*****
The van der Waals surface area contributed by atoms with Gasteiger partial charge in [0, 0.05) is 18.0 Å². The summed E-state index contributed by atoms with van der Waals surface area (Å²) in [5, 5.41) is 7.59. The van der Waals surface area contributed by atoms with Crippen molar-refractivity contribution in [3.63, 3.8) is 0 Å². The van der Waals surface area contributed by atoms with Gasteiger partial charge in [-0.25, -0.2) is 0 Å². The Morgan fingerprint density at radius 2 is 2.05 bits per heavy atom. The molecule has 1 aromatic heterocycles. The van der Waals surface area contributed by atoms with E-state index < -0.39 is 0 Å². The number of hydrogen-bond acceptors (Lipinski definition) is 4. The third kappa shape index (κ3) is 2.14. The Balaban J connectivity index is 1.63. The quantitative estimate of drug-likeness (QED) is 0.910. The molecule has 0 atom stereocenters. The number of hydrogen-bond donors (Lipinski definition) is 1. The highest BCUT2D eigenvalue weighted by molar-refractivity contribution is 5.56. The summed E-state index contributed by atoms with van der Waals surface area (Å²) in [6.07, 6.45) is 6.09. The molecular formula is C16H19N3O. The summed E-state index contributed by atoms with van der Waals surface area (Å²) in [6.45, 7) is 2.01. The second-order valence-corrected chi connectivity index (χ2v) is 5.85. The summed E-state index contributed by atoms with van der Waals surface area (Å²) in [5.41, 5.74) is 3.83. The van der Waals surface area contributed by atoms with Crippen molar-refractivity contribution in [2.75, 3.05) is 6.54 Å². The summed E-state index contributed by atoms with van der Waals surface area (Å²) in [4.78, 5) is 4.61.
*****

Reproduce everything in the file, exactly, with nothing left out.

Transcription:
The van der Waals surface area contributed by atoms with Gasteiger partial charge in [0, 0.05) is 18.0 Å². The summed E-state index contributed by atoms with van der Waals surface area (Å²) in [5, 5.41) is 7.59. The van der Waals surface area contributed by atoms with Crippen molar-refractivity contribution in [3.63, 3.8) is 0 Å². The van der Waals surface area contributed by atoms with Gasteiger partial charge in [-0.25, -0.2) is 0 Å². The Morgan fingerprint density at radius 2 is 2.05 bits per heavy atom. The molecule has 1 aromatic heterocycles. The van der Waals surface area contributed by atoms with E-state index < -0.39 is 0 Å². The number of hydrogen-bond acceptors (Lipinski definition) is 4. The third kappa shape index (κ3) is 2.14. The Balaban J connectivity index is 1.63. The quantitative estimate of drug-likeness (QED) is 0.910. The molecule has 0 atom stereocenters. The number of hydrogen-bond donors (Lipinski definition) is 1. The highest BCUT2D eigenvalue weighted by molar-refractivity contribution is 5.56. The summed E-state index contributed by atoms with van der Waals surface area (Å²) in [6.07, 6.45) is 6.09. The molecular formula is C16H19N3O. The summed E-state index contributed by atoms with van der Waals surface area (Å²) in [6.45, 7) is 2.01. The second-order valence-corrected chi connectivity index (χ2v) is 5.85. The summed E-state index contributed by atoms with van der Waals surface area (Å²) in [5.41, 5.74) is 3.83. The van der Waals surface area contributed by atoms with Crippen molar-refractivity contribution in [2.75, 3.05) is 6.54 Å². The summed E-state index contributed by atoms with van der Waals surface area (Å²) in [4.78, 5) is 4.61.